Last week we told you about the shocking discovery of the Asian needle ant right here in Evansville, Indiana. I wondered how in the world this potentially deadly ant was discovered. I mean, it's not like they just turn themselves over to the insect police. Instead of speculating, I went to the expert for answers.

Timothy Gibb is an Entomologist at Purdue University, and he is an expert in all things insects. I reached out to him with the questions that we all have about this potentially deadly Asian needle ant.

How was this invasive ant discovered in Southern Indiana?

"From the information I have, a perceptive homeowner and pest control professional near Evansville recognized this ant as being something out of the norm. They tentatively identified it as an Asian needle ant, sent it to the INDNR and Purdue University Plant and Pest Diagnostic Laboratory for verification.  It was confirmed as Asian needle ant."

Yikes! That sounds terrifying. Should we be worried?

"This is the first confirmed find of this ant in Indiana so becoming overly alarmed is not justified at this stage."


What can homeowners do to prevent this ant from moving in?

"We do know that it can be controlled inside homes or in crawl spaces by using household labeled baits.  These are most effectively be placed via professional pest managers.  Perimeter applied pesticides are also effective in preventing ants from entering homes and there is every reason to think that these types of chemical exclusion techniques are effective in excluding this ant."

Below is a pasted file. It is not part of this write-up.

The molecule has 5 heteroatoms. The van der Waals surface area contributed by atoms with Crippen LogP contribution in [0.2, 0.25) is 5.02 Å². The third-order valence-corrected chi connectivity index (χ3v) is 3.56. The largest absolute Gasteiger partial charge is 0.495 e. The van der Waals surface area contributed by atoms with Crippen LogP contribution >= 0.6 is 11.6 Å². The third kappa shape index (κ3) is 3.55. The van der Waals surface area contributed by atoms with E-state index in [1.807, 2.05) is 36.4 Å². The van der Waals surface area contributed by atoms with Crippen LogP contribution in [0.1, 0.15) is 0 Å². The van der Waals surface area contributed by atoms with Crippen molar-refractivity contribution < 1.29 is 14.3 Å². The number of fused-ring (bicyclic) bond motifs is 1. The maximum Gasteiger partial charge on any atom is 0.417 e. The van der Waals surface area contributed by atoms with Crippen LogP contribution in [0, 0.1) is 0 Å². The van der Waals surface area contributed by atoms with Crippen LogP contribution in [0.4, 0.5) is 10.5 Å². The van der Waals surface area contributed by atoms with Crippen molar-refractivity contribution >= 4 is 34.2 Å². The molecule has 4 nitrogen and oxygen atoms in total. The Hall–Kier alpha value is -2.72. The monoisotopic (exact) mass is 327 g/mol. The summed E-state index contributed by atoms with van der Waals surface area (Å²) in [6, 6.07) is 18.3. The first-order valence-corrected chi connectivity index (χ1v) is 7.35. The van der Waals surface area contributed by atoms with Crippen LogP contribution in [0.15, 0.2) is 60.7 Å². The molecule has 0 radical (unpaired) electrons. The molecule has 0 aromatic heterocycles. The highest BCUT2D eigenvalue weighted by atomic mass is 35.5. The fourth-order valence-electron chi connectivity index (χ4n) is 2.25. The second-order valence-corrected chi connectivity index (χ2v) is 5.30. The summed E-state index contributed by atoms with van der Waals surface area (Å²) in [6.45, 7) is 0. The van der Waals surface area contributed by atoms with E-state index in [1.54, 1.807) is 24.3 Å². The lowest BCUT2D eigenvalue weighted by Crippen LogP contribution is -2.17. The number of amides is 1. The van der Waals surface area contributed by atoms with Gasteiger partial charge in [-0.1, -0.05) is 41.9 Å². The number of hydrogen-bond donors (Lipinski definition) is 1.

More information:

Mr. Gibb referred me to the American Association for the Advancement of Science for more information about the ant.

Asian needle ants are not picky about where they live. In forested areas, they nest in logs or under rocks and leaves. In suburban and urban neighborhoods, they can nest anywhere from potted plants to piles of mulch, or even underneath doormats. Colonies can range from a few dozen ants to a few thousand, and larger colonies can live in one big nest or several small ones. Asian needle ants are also not fussy when it comes to food. They love termites, but will also scavenge for other ants, dead or dying insects, and even human garbage.

  How Harmful are Asian Needle Ants?

According to the United States Department of Agriculture Forest Service, the sting of the Asian needle ant is painful, kind of like a bee sting. The venom often affects different people in different ways. For instance, the sting can result in life-threatening anaphylaxis in some cases. I'm usually in the 1% of anything, so I will plan for the worst-case scenario. I just can't be taken out by an ant.

If you are allergic to other insect bites or stings, it's a good idea to keep an EpiPen handy.

Read More: Asian Needle Ants Evansville, Indiana Painful Venomous Sting

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